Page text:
KENTON — One girl charged with compiling a “hit list” at a middle school entered a plea Monday while another entered a plea only to withdraw it after she refused to admit she did anything wrong.
The 13-year-old girl entered an admission, the equivalent of a guilty plea, to disorderly conduct during a hearing at Hardin County Juvenile Court. Judge James Rapp sentenced her to 10 days in jail, ordered she perform 16 hours community service and pay a $30 fine. She also will remain on probation.
She told the judge she and the two other girls at Kenton Middle School were in study hall on Sept. 17 when they decided to write down the names of people at the school they did not like.
Another girl wrote “hit list” at the top of the list after the names were compiled. The other girl later dropped the list in the hallway after study hall ended, the 13-year-old said.
Rapp reminded her about the recent issues with school violence and the heightened sense of concern. The girl said she was aware.
“We never thought it would get that far,” she said.
Assistant Prosecutor Ryan Zerby said the girls were spotted on camera dropping the note in the hallway.
The other girl who appeared in court entered an admission to the same charge of disorderly conduct and was about to be sentenced when she refused to admit she did anything wrong.
“I had little to do with this,” she said. “I said a boy’s name who I like.”
She told the judge she had no idea what the other girls were doing.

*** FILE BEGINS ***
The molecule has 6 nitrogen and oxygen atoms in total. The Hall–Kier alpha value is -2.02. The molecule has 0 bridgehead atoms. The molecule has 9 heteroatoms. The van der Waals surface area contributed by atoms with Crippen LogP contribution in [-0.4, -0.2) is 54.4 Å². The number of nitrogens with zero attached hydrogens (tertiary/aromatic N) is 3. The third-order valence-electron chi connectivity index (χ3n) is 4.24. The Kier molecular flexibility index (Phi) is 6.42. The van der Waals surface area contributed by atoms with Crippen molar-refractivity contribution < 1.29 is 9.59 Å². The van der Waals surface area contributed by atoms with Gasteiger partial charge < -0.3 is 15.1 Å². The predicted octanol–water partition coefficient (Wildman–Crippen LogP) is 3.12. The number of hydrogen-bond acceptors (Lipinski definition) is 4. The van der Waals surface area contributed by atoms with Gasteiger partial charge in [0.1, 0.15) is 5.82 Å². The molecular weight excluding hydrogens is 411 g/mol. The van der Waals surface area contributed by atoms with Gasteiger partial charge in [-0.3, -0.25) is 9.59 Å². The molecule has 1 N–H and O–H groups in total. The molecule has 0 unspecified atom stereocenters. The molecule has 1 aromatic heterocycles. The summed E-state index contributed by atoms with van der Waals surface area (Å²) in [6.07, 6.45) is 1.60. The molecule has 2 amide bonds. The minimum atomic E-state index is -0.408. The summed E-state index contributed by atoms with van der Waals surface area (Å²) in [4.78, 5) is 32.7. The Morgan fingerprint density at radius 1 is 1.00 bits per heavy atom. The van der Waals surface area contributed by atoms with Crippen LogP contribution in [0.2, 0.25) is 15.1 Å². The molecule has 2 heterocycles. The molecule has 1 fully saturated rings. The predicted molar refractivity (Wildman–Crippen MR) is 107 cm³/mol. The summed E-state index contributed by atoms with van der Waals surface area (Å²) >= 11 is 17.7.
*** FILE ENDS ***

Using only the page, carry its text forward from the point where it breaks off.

“They had asked me who I like and I turned around and it didn’t have anything on the top of it,” she said.
Rapp said he would not accept a plea from someone who does not admit wrongdoing.
The girl refused and Rapp scheduled March 18 for a trial.
A third girl entered a plea about a month ago to disorderly conduct and received a similar sentence as the 13-year-old received Monday.
The charge of inducing panic, a first-degree misdemeanor, was dropped in each case for the girls who entered admissions in exchange for the pleas.
Kenton Police Chief John Vermillion previously said the “hit list” appeared to be part of a joke but stressed it was no laughing matter. He said police officials have to take such matters serious because of tragic events that have occurred at schools across the country.
The girls were suspended from school after the incident.
Police officers later investigated a copycat incident at Espy Elementary School, but no charges were filed from that case.
A pupil at the middle school found the handwritten note on a hallway floor. It had at least 15 names of pupils and teachers on it.